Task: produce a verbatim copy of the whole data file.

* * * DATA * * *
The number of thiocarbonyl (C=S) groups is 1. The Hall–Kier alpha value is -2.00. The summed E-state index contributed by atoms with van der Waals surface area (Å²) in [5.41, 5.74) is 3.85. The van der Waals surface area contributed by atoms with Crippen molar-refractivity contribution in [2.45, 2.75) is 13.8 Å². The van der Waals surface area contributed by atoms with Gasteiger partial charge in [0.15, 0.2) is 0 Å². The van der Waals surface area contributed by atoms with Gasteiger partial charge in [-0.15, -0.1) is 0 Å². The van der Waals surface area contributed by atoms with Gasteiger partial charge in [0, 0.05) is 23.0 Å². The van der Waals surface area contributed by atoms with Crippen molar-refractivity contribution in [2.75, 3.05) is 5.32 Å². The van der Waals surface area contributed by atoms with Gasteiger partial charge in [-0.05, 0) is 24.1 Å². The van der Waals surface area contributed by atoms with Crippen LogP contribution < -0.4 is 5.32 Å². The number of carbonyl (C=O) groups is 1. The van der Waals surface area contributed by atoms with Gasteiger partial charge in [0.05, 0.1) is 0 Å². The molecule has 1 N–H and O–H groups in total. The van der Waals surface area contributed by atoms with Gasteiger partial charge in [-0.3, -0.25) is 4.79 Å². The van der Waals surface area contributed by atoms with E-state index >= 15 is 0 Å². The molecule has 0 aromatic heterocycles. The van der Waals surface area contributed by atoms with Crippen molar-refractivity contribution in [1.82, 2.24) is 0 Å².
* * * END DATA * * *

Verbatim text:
The number of thiocarbonyl (C=S) groups is 1. The Hall–Kier alpha value is -2.00. The summed E-state index contributed by atoms with van der Waals surface area (Å²) in [5.41, 5.74) is 3.85. The van der Waals surface area contributed by atoms with Crippen molar-refractivity contribution in [2.45, 2.75) is 13.8 Å². The van der Waals surface area contributed by atoms with Gasteiger partial charge in [0.15, 0.2) is 0 Å². The van der Waals surface area contributed by atoms with Gasteiger partial charge in [-0.15, -0.1) is 0 Å². The van der Waals surface area contributed by atoms with Gasteiger partial charge in [0, 0.05) is 23.0 Å². The van der Waals surface area contributed by atoms with Crippen molar-refractivity contribution in [2.75, 3.05) is 5.32 Å². The van der Waals surface area contributed by atoms with Gasteiger partial charge in [-0.05, 0) is 24.1 Å². The van der Waals surface area contributed by atoms with Crippen LogP contribution < -0.4 is 5.32 Å². The number of carbonyl (C=O) groups is 1. The van der Waals surface area contributed by atoms with Gasteiger partial charge in [0.05, 0.1) is 0 Å². The molecule has 1 N–H and O–H groups in total. The van der Waals surface area contributed by atoms with Gasteiger partial charge in [-0.3, -0.25) is 4.79 Å². The van der Waals surface area contributed by atoms with E-state index >= 15 is 0 Å². The molecule has 0 aromatic heterocycles. The van der Waals surface area contributed by atoms with Crippen molar-refractivity contribution in [1.82, 2.24) is 0 Å².